What are Kink and Vanilla Sexuality?

August 5, 2012 § Leave a comment

I had an interesting conversation last night with some of my close friends about whether there is an inherent distinction between kink and vanilla sexuality.  It was not the conversation I thought it would be.  Everyone commented on how “vanilla” was used with a negative connotation, and more or less described it as “mainstream” pointing out things like hetero PIV sex.  Interestingly, two friends who are a monogamous, hetero- married couple said they typically have “sex” in the same way, but that they’re both kinky people and they consider lots of things they do to be sex.

I don’t think writers like Clarisse Thorn mean “mainstream sex” when they say vanilla sex.  They mean “not kinky.”  But what is that?

What does it mean to try and figure out if there is a distinction in people’s sexuality while we live in a culture that undermines any and all sexuality?  According to the mainstream, it seems kinky people are perverts, sluts, creeps, and get pathologized, often considered to likely be victims of past sex abuse (an accusation meant to undermine and shame them).  Vanilla people are inhibited, sad, frozen, not self-actualized, shitty partners, pathologized, and likely victims of past sex abuse…  It seems like all roads lead to everyone being made to feel like their sexuality is terrible.   And that no matter what their sexuality is like it’s not theirs in that remarkable trick of postmodern culture that shames you for not being self-derived in order to take control of you.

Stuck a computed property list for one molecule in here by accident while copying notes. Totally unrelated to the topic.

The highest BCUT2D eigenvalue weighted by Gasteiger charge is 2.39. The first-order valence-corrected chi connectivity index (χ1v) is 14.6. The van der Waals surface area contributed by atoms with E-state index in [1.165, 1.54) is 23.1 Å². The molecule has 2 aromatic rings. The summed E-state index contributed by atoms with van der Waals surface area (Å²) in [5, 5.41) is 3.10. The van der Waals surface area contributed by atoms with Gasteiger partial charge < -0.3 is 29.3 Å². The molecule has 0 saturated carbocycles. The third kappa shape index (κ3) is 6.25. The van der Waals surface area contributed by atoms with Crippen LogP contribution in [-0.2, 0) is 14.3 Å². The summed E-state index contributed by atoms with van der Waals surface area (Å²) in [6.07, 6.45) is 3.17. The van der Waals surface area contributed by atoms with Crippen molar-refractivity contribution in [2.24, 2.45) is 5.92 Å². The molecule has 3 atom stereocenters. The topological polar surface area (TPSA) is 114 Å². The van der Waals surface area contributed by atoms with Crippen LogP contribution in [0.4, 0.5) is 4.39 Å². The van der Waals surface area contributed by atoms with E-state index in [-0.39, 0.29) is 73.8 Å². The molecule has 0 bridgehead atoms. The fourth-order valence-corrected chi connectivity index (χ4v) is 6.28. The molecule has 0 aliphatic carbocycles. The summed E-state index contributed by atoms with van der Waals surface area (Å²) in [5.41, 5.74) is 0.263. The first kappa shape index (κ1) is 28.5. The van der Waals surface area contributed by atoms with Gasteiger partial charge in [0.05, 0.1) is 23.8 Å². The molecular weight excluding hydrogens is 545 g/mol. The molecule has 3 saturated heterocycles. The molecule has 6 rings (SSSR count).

I’ve personal experiences that lead me to feel like there is something being described with vanilla and kink that are important in order for people to understand each other’s sexuality and sexual compatibility.  I’ve only had two experiences of reading about sexuality and having an epiphany of who I am.  One was hearing the term polyamorous described in the book The Ethical Slut.  I was like the boy in Velvet Goldmine yelling That’s me!  That’s me!  And the other was reading a kinky blogger’s description of sex and feeling like I got the gist of what was being described in some intuitive way and thought, “That’s a real thing.  I’ve felt that in other people.  And I don’t have it.”

By my friends’ definition of vanilla, I’m not vanilla at all.  And I think by that definition it’s because I have broken away from having my sexuality restricted and defined by a sex negative and crazy society.  But I think I am vanilla, and that I’ve been with kinky partners and slowly started to figure out how our personal experiences were differing even during the same encounters.  I’m pretty sure I had a frustrated kinky friend who more or less was pushing role playing into her everyday life with confused partners, one of them being me.  And Valerie and I have tried to talk through what we feel is different about each other lots of times.

Here is one attempt to define the difference between kink and vanilla sexuality: 

It seems to me that kinky people focus more on the eroticism of sex.  It’s the mood, the feel, the atmosphere that develops a charge and an edge and makes sex exciting, and this charge is often created by use of a cultural situation that often involves some form of taboo or power dynamic.  That mood, that feeling, that charge, that’s sex, or rather the center of what sex is and what’s most exciting to them.